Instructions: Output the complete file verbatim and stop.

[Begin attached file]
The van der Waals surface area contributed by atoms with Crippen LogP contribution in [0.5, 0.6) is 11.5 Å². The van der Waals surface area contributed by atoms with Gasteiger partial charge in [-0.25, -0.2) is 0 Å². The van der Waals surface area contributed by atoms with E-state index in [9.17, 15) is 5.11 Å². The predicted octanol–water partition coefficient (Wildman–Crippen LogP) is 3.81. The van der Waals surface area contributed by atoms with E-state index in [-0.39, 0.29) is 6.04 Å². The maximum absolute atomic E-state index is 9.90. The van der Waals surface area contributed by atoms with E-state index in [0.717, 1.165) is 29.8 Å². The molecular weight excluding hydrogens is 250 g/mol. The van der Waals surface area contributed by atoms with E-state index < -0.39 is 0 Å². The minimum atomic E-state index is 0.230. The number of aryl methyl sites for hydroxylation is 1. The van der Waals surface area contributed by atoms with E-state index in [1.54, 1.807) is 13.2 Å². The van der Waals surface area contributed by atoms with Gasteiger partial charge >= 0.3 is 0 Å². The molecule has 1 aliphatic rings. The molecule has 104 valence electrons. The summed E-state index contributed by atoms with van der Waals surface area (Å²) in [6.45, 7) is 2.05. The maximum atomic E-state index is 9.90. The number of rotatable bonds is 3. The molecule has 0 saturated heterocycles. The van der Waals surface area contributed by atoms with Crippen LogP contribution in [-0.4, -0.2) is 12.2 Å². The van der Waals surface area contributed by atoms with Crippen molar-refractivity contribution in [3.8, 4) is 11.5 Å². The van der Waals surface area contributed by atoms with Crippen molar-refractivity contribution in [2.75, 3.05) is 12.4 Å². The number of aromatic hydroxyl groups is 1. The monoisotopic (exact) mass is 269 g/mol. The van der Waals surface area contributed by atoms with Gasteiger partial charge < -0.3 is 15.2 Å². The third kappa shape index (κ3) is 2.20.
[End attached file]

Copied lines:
The van der Waals surface area contributed by atoms with Crippen LogP contribution in [0.5, 0.6) is 11.5 Å². The van der Waals surface area contributed by atoms with Gasteiger partial charge in [-0.25, -0.2) is 0 Å². The van der Waals surface area contributed by atoms with E-state index in [9.17, 15) is 5.11 Å². The predicted octanol–water partition coefficient (Wildman–Crippen LogP) is 3.81. The van der Waals surface area contributed by atoms with E-state index in [-0.39, 0.29) is 6.04 Å². The maximum absolute atomic E-state index is 9.90. The van der Waals surface area contributed by atoms with E-state index in [0.717, 1.165) is 29.8 Å². The molecular weight excluding hydrogens is 250 g/mol. The van der Waals surface area contributed by atoms with E-state index < -0.39 is 0 Å². The minimum atomic E-state index is 0.230. The number of aryl methyl sites for hydroxylation is 1. The van der Waals surface area contributed by atoms with E-state index in [1.54, 1.807) is 13.2 Å². The van der Waals surface area contributed by atoms with Gasteiger partial charge >= 0.3 is 0 Å². The molecule has 1 aliphatic rings. The molecule has 104 valence electrons. The summed E-state index contributed by atoms with van der Waals surface area (Å²) in [6.45, 7) is 2.05. The maximum atomic E-state index is 9.90. The number of rotatable bonds is 3. The molecule has 0 saturated heterocycles. The van der Waals surface area contributed by atoms with Crippen LogP contribution in [-0.4, -0.2) is 12.2 Å². The van der Waals surface area contributed by atoms with Crippen molar-refractivity contribution in [3.8, 4) is 11.5 Å². The van der Waals surface area contributed by atoms with Crippen molar-refractivity contribution in [2.75, 3.05) is 12.4 Å². The number of aromatic hydroxyl groups is 1. The monoisotopic (exact) mass is 269 g/mol. The van der Waals surface area contributed by atoms with Gasteiger partial charge < -0.3 is 15.2 Å². The third kappa shape index (κ3) is 2.20.